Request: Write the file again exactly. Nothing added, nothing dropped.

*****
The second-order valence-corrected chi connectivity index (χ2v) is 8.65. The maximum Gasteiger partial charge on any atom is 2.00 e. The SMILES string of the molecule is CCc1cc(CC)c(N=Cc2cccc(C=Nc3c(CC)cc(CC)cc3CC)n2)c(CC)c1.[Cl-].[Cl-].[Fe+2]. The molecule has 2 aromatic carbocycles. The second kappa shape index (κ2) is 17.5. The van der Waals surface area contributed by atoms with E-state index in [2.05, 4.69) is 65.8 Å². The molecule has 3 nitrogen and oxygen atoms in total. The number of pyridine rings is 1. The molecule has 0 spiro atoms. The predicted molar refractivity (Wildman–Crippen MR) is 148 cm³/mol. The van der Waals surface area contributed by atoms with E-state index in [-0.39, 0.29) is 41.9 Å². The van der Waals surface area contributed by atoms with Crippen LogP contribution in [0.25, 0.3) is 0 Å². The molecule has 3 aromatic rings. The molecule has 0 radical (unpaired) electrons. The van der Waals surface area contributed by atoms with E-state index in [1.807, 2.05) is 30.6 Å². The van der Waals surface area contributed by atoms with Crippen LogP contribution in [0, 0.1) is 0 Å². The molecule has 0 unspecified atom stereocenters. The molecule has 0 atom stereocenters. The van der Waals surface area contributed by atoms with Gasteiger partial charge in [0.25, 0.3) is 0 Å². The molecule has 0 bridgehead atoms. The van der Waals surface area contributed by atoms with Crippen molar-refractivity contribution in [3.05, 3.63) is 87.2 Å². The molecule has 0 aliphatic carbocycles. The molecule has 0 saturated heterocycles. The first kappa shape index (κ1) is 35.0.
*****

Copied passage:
The second-order valence-corrected chi connectivity index (χ2v) is 8.65. The maximum Gasteiger partial charge on any atom is 2.00 e. The SMILES string of the molecule is CCc1cc(CC)c(N=Cc2cccc(C=Nc3c(CC)cc(CC)cc3CC)n2)c(CC)c1.[Cl-].[Cl-].[Fe+2]. The molecule has 2 aromatic carbocycles. The second kappa shape index (κ2) is 17.5. The van der Waals surface area contributed by atoms with E-state index in [2.05, 4.69) is 65.8 Å². The molecule has 3 nitrogen and oxygen atoms in total. The number of pyridine rings is 1. The molecule has 0 spiro atoms. The predicted molar refractivity (Wildman–Crippen MR) is 148 cm³/mol. The van der Waals surface area contributed by atoms with E-state index in [-0.39, 0.29) is 41.9 Å². The van der Waals surface area contributed by atoms with Crippen LogP contribution in [0.25, 0.3) is 0 Å². The molecule has 3 aromatic rings. The molecule has 0 radical (unpaired) electrons. The van der Waals surface area contributed by atoms with E-state index in [1.807, 2.05) is 30.6 Å². The van der Waals surface area contributed by atoms with Crippen LogP contribution in [0, 0.1) is 0 Å². The molecule has 0 unspecified atom stereocenters. The molecule has 0 atom stereocenters. The van der Waals surface area contributed by atoms with Gasteiger partial charge in [0.25, 0.3) is 0 Å². The molecule has 0 bridgehead atoms. The van der Waals surface area contributed by atoms with Crippen molar-refractivity contribution in [3.05, 3.63) is 87.2 Å². The molecule has 0 aliphatic carbocycles. The molecule has 0 saturated heterocycles. The first kappa shape index (κ1) is 35.0.